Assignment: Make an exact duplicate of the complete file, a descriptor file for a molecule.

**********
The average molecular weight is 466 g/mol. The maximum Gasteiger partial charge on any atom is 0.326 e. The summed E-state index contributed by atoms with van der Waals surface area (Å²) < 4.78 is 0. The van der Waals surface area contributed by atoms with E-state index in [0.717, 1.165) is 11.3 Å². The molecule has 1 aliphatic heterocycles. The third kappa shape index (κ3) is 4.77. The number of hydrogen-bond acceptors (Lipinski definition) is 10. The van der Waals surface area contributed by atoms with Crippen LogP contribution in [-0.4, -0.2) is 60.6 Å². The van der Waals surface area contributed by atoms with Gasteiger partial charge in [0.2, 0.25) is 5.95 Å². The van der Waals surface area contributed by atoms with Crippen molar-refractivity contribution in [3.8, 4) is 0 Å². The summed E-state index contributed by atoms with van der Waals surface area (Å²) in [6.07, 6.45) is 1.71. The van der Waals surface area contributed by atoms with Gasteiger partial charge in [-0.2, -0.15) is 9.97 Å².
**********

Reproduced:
The average molecular weight is 466 g/mol. The maximum Gasteiger partial charge on any atom is 0.326 e. The summed E-state index contributed by atoms with van der Waals surface area (Å²) < 4.78 is 0. The van der Waals surface area contributed by atoms with E-state index in [0.717, 1.165) is 11.3 Å². The molecule has 1 aliphatic heterocycles. The third kappa shape index (κ3) is 4.77. The number of hydrogen-bond acceptors (Lipinski definition) is 10. The van der Waals surface area contributed by atoms with Crippen LogP contribution in [-0.4, -0.2) is 60.6 Å². The van der Waals surface area contributed by atoms with Gasteiger partial charge in [0.2, 0.25) is 5.95 Å². The van der Waals surface area contributed by atoms with Crippen molar-refractivity contribution in [3.8, 4) is 0 Å². The summed E-state index contributed by atoms with van der Waals surface area (Å²) in [6.07, 6.45) is 1.71. The van der Waals surface area contributed by atoms with Gasteiger partial charge in [-0.2, -0.15) is 9.97 Å².